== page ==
Another problem that vloggers often face when they’re shooting on the move is that the exposure can change as the lighting changes. However, the Sony ZV-1 has a Face Priority autoexposure algorithm that can be activated to detect and prioritise the face in the frame. This should keep the exposure of the face the same while letting the background get lighter or darker depending upon the changing conditions.
Further good news is that the ZV-1 has a built-in ND filter to enable wide apertures to be used along with the comparatively slow shutter speeds required when shooting video.
Sony has given the ZV-1 a ZEISS Vario-Sonnar T* 9.4-25.7mm f/1.8-2.8 lens. That means that the focal length is equivalent to 24-70mm in 35mm camera terms. That’s a handy focal length range that’s suitable for capturing a range of subjects, from landscapes to portraits.
Crucially for vloggers, 24mm is a good focal length for recording yourself while holding the camera at arm’s length.
Also, the maximum aperture, f/1.8 at the widest point and f/2.8 at the longest, should enable the background to be blurred. Furthermore, there’s a new ‘Bokeh Switch’ feature, which by default is assigned to the C1 button. This is designed to enable inexperienced videographers to open the aperture for greater background blur.
Bokeh Switch effectively puts the ZV-1 in aperture priority mode at the widest aperture and makes use of the shutter speed, sensitivity and built-in neutral density (ND) filter to deliver the correct exposure.
There’s also a ‘Soft Skin Effect’ feature that is said to reduce the visibility of wrinkles and skin marks while keeping the eyes and mouth sharp for more flattering footage
The lens is stabilised and combined with the onboard digital system, the ZV-1 is said to have 11x better stabilisation than the RX100 VA. Will it be effective enough to enable walking hand-held 4K footage?
Build and Handling
Unsurprisingly, the ZV-1 looks quite a bit like a Sony RX100-series camera and it has a similar menu layout.
I’m intrigued by its new grip shape which is designed to make the camera more comfortable to hold in selfie mode. Sony is the first manufacturer to really do something like that and it could be quite a bonus.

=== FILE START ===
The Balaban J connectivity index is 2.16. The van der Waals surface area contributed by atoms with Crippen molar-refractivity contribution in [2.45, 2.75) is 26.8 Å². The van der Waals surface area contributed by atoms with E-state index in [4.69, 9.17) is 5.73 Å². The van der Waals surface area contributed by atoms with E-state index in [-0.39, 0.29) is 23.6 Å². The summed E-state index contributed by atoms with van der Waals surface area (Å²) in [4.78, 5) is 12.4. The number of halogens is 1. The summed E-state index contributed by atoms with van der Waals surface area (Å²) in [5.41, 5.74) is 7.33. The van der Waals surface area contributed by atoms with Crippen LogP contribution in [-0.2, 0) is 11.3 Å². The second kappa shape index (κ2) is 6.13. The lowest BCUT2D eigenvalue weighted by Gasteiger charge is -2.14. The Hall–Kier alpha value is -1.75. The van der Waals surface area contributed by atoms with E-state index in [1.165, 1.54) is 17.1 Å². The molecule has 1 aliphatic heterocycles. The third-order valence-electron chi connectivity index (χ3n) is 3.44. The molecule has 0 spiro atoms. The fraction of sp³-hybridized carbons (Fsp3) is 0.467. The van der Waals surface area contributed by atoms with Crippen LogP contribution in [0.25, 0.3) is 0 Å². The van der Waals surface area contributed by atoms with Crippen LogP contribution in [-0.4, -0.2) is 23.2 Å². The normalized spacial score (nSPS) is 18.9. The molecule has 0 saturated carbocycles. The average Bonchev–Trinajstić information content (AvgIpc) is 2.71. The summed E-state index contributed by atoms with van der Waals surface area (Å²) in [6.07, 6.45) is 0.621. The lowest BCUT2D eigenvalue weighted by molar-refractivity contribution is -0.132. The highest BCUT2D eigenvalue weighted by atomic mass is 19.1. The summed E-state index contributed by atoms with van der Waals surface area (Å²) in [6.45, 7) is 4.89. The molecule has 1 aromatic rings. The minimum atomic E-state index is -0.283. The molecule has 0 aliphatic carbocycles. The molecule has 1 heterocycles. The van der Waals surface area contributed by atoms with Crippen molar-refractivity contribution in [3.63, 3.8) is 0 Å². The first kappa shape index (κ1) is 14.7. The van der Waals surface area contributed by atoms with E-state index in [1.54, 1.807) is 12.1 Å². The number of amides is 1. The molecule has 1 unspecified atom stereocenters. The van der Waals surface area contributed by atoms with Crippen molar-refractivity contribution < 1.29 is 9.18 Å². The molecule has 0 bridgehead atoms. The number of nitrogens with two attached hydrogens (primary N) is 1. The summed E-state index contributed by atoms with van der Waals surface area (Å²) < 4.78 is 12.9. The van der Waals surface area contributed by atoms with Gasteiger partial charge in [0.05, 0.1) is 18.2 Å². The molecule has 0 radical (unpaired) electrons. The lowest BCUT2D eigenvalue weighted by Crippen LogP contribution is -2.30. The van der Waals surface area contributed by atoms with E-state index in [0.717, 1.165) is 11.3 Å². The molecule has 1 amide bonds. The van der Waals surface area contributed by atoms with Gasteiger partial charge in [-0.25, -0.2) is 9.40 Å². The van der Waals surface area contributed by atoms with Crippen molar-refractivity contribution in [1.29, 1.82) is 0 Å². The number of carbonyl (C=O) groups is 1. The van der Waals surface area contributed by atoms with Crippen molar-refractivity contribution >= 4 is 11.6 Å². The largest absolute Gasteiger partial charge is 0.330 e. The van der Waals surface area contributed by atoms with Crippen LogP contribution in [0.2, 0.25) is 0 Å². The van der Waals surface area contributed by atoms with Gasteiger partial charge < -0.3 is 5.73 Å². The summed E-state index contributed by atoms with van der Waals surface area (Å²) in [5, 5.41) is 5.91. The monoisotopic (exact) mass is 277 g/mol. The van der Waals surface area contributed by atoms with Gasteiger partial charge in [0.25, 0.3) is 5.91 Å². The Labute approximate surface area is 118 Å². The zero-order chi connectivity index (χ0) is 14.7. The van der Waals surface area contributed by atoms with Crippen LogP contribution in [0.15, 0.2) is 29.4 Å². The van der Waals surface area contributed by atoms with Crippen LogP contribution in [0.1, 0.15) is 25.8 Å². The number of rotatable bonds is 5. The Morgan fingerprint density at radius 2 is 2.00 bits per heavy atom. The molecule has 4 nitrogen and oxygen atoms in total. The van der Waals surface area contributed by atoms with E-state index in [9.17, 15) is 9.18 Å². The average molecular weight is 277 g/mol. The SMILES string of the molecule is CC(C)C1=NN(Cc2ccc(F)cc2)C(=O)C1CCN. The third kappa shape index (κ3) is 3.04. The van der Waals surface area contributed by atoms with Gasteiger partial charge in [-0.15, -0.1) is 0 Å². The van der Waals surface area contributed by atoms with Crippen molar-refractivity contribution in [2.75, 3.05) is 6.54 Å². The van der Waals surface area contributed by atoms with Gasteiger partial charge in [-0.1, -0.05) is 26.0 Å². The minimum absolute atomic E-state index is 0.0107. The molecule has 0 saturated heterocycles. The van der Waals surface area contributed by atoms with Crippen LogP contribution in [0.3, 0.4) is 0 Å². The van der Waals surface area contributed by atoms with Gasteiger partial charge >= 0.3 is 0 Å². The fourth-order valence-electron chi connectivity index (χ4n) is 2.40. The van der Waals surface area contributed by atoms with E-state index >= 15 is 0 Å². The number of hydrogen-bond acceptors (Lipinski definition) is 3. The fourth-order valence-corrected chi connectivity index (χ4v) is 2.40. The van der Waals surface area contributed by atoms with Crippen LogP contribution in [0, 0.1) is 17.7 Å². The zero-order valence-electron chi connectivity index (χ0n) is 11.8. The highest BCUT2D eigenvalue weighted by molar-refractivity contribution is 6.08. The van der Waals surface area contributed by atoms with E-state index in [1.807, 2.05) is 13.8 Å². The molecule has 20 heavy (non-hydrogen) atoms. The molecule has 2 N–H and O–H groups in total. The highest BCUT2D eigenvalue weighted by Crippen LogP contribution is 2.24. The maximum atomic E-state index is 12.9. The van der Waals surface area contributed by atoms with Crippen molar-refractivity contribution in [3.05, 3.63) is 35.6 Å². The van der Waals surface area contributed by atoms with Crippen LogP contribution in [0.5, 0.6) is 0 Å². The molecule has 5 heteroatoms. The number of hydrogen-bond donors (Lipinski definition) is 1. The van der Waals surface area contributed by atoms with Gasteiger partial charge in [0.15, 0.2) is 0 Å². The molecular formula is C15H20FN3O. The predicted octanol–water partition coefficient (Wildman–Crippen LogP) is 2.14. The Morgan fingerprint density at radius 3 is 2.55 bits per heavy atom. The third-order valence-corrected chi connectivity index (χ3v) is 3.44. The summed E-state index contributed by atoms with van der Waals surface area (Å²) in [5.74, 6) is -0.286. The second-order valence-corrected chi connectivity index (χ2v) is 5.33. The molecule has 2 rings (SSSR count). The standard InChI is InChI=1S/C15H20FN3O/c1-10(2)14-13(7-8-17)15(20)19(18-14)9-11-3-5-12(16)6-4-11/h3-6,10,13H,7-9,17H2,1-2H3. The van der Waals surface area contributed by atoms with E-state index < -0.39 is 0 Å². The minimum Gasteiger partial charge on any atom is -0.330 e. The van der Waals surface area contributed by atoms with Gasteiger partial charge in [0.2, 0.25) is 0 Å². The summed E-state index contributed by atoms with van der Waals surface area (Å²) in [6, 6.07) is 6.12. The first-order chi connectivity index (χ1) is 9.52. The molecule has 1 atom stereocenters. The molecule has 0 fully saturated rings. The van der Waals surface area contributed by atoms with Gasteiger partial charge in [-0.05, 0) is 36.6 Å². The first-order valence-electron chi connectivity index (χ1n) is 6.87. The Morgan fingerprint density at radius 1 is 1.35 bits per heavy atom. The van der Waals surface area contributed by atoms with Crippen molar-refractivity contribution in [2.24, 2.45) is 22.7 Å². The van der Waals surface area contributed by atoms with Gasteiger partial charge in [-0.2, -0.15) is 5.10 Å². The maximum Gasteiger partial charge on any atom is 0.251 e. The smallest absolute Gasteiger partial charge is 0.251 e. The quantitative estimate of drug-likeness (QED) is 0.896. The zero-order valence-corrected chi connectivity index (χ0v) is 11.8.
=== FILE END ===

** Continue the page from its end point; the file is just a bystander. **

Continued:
Sony also offers the GP-VPT2BT and VCT-SGR1 grips that can attach to the ZV-1 via the tripod bush and connect via cable or Bluetooth to give an alternative way of holding and controlling the camera. They seem like a powerful combination for vloggers.
I’m very pleased to see a vari-angle screen on a Sony camera. Sony has seemed strangely resistant to using them, but they are very useful. In this instance, it’s essential for giving a vlogger the view they need when filming themself.
In addition, it’s good to see that the record button on the top-plate of the ZV1 is nice and big. I’m so over trying to press small, fiddly buttons to get a camera to start recording.
We’re in pretty familiar territory with a 20.1Mp 1-inch type stacked CMOS sensor in a Sony camera and the equivalent of a 24-70mm f/1.8-2.8 lens. It’s a combination we’ve seen before, for example in the Sony RX100 V, and that performs well.
However, we’re not going to make any assumptions about the Sony ZV-1. Obviously the image and video quality is very important, and I’ll test that fully as soon as I can, but what distinguishes it from a comparable RX100 camera is its potential as a vlogging camera.
The autofocus (AF) system plays a key role in a vlogging camera, especially when you’re shooting at a wide aperture to get shallow depth of field. If the AF system misses the target, the degree of blur makes the miss pretty obvious. I’m fairly confident that the Sony ZV-1 will get the focus right most of the time, but I’m looking forward to checking it out.
I’m also looking forward to seeing how the internal mic performs with its windshield fitted. It would be a nice neat solution if it can be relied upon for good audio when you’re out and about.
Another key question I’ll be looking to answer is how effective the image stabilisation is. According to Sony, it’s 11x better than the stabilisation in the RX100 VA, but will it be enough to make 4K footage look acceptable if you’re walking and shooting?
On paper, and on the basis of what I’ve seen and heard, the Sony ZV-1 seems like a great camera for vloggers. I was impressed with the Canon PowerShot G X 7 Mark III when I tested it, but it’s possible that the ZV-1 has a slight edge.
It’s clear that Sony has really gone back to the beginning when it was designing the ZV-1. Rather than creating a compact camera that can also be used for vlogging, it has put vlogging at the centre of the stage. If it is almost as easy to use as a mobile phone but delivers the image and video quality we’ve come to expect from a Sony RX100 camera, it could be a winner for vloggers.